Sydney with Taylor

Sunday Blog 124 – 25th Feb 2024

The last time I was in Sydney was before Covid. Finally I’m back, travelling for work, accidentally coinciding my visit with Taylor Swift. As I wait at the Artisan Hotel off Pitt Street for my dinner companion I think about it all. The Sydney streets had become smudged in my memory, and I was still getting my bearings, glued to the phone for directions all the way there. And then upstairs through the rooms at Artisan, bypassing memories of dinners I’ve had there in the past.

One of travel’s great mysteries and appeal to me is that a body can return to a place that it once was. Travel measures change, a bit like re-reading a book. The words are the same; the reader is not.

The last time I was in Sydney Dad was alive. Mum was still a wife and not a widow, and they were living in their home for 65 years. Yes, we still had the family home then, although it was crumbling around my parents, invaded by ants, blowflies, cranky plumbing. Busting at the seams every Christmas, Easter, family birthday. Quiet all other times, with simple daily routines of the paper, cups of tea, rotating carers on shifts patching Dad up and prepping and serving meals of over-boiled vegetables. Sure, the clouds of aging and death were gathering around, but the shit storm was holding off.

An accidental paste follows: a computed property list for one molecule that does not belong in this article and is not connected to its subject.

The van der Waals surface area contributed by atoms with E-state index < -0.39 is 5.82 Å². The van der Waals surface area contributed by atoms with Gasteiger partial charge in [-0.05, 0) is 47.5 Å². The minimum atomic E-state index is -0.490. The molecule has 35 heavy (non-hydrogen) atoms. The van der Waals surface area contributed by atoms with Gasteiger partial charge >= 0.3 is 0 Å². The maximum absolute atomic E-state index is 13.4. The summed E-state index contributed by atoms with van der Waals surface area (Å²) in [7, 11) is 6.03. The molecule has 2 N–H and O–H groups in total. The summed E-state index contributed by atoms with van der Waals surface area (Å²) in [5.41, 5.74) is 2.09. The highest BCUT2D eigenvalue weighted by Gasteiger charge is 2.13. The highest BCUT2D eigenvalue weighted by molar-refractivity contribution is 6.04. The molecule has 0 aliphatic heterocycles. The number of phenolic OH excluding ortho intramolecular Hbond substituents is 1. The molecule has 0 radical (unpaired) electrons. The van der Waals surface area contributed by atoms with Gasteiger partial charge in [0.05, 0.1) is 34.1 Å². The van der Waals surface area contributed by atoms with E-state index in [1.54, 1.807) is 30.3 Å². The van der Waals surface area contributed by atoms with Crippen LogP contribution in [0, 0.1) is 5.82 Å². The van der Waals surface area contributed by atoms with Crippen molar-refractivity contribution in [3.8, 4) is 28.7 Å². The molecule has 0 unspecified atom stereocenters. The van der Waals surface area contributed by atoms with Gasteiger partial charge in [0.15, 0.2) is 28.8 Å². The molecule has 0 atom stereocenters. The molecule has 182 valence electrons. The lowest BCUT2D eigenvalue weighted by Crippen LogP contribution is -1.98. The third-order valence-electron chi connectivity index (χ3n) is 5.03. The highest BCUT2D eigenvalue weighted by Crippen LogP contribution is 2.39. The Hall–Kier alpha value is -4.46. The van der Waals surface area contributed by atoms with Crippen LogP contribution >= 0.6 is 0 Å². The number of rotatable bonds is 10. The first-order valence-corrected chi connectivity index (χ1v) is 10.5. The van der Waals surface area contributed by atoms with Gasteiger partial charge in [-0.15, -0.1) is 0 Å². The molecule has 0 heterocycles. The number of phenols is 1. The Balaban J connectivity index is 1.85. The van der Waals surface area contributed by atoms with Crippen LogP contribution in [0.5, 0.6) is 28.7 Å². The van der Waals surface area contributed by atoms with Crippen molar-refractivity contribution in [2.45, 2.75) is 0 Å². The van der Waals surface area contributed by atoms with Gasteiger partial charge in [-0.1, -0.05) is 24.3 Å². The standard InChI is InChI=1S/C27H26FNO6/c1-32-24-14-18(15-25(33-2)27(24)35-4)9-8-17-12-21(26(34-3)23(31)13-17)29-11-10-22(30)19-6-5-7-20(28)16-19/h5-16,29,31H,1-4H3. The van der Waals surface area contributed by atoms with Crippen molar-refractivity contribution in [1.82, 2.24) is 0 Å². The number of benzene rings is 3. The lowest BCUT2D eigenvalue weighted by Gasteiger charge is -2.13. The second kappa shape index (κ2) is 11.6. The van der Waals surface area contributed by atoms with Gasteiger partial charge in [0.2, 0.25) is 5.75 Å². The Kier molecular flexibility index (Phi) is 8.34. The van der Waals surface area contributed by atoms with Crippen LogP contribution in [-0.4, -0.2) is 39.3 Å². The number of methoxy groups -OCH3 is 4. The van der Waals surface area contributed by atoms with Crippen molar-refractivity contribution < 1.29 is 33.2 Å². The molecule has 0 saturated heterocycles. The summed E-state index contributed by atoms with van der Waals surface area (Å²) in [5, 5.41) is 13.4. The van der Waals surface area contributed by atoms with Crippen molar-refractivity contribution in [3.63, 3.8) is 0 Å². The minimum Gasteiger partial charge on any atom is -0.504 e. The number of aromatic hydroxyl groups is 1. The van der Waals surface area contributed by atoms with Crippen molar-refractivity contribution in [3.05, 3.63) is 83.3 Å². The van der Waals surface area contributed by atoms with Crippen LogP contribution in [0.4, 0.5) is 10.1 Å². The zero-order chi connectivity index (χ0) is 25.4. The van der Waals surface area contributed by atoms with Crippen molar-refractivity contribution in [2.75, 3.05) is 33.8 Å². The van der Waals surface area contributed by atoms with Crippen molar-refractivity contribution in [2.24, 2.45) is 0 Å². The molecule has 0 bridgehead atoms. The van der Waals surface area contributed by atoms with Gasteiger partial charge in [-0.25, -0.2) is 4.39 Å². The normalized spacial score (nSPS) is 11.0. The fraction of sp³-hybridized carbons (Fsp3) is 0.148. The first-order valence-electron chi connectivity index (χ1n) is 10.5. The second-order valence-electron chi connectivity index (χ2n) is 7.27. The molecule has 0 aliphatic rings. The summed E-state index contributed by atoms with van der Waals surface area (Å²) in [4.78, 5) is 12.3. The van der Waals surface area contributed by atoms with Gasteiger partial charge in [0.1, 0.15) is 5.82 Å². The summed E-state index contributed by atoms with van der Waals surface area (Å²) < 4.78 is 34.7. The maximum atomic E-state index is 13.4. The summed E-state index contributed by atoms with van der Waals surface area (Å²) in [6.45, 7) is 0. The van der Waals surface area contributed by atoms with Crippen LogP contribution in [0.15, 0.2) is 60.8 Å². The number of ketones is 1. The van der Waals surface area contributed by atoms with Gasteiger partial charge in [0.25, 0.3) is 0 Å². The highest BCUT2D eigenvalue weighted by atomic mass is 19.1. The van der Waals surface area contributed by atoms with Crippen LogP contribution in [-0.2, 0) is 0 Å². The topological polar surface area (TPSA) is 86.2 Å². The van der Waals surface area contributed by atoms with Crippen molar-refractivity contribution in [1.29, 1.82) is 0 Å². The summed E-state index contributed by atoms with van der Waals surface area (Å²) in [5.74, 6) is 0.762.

But time does mark changes in a place as well. This time I could ride the new Sydney trams, travelling the long length of George Street to Sydney Harbour at a bit more than walking pace.

Perhaps a book is the wrong comparison for travel, and a better one is a labyrinth. The labyrinth’s design mimics the brain or intestines, depending on your imagination. You walk into the centre, you walk out again. The paths are adjacent and circle around so here you are again, passing the same ground but a bit farther in, or farther out.

So I wait in the Artisan, re-treading the paths back and forth in my mind, then my companion arrives and new memories are laid on old.

We talk about Taylor Swift, because we have to. The streets are full of women and girls in sequinned outfits, out of their minds with excitement about the concerts they have flocked to Sydney to attend. Hotel costs are even more heinously expensive than usual, and Taylor’s music is piped through the speakers of almost every hotel or cafe. At the entrance to my hotel there’s a couch in the shape of pink lips, with two life-size cut-outs of Taylor. I catch glimpses of fond parents taking photos of their children on the lounge as I pass through.

At the end of my stay I text my Artisan dinner companion to say that I have left all the Taylor Swiftness behind, but it’s not true. The plane is awash with smiling people wearing her merch.

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